“The problems we were asked to solve for the center were complex,” Flink said. “So much of what we tried to arrive at with the Thompson Center had to lend itself to efficiency, protecting the integrity of the center’s relationship with its clientele, and in offering true value to patients, families, patient providers and other staff, all without interjecting ourselves or our solutions overtly into the process. In other words, we needed to offer seamless solutions that fit with what the TC is already doing so well.
By the end of the semester, all three groups had thoroughly researched their respective problems and performed multiple problem-solving exercises. At the end of the semester, the teams presented their proposed solutions to the Thompson Center staff.
“The final presentations were incredibly impressive,” Powell said. “You could really tell how thorough each team was with their research and exploration of different opportunities for improvement in their areas.”
Recommendations from the teams included different ways to mark clinic rooms as empty, clean, dirty or in-use, such as remote-control lighting, a smartphone app and simple plastic flags. Another team created an entire social media plan including recommending posting styles and content based on the various social media platforms in use. The final team developed different styles of age-appropriate activity boxes for patients and their siblings who have to wait hours during long appointments.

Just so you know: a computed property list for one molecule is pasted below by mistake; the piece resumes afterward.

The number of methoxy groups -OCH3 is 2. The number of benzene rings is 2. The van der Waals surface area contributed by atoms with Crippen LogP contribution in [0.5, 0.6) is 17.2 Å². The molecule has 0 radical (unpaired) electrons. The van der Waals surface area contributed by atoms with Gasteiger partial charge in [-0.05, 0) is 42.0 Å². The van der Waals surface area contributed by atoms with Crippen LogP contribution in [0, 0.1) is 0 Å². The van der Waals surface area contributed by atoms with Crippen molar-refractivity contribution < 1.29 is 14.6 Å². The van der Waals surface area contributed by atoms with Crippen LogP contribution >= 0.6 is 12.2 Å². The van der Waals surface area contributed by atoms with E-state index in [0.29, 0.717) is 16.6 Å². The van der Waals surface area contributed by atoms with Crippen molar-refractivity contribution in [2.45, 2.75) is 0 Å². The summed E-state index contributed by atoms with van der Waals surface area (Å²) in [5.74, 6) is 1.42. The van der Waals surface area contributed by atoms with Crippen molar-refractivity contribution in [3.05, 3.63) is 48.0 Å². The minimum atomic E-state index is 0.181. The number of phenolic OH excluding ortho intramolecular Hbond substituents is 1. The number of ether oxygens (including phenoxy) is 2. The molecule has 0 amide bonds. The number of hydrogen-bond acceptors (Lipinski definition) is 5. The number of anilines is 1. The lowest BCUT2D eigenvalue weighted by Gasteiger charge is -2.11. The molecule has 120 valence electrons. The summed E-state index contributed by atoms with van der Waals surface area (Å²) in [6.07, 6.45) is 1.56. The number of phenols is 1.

“Working with a real-life business like the Thompson Center made this class more beneficial because, as we learned more about the Thompson Center and the high-quality work that they’re doing, it inspired our group to dig deeper into our research in order to provide the best information we possibly could,” said Knopik.
“The suggestions and recommendations made by the students were really innovative,” Powell said. “It really shows the value in having an outside voice approaching problems from a different perspective. We plan on exploring several of their proposals and look forward to future partnerships with experiential learning initiatives.”
The class instructors say working with the Thompson Center provided a valuable opportunity for their students to expand their skills.
“We hope to build on the success of our initial proposals through future interactions, but suffice it to say, our students are so proud to say they worked with the Thompson Center,” Flink said. “This is what experiential learning can be for both education and industry — a value proposition that brings together the strengths of both sectors for the betterment of the public at-large.”
The inaugural experiential learning course was co-instructed by Dr. Suzanne Burgoyne, a professor in the MU Theatre Department. This course is a part of a new movement at Mizzou, led by Trulaske School of Business Dean Dr. Ajay Vinze and MU College of Engineering Dean Dr. Elizabeth Loboa, among others. This movement has led to the creation of the MU Institute for Experiential Learning, Innovation and Entrepreneurism, which seeks to incorporate research and real-world learning at every step of the college experience.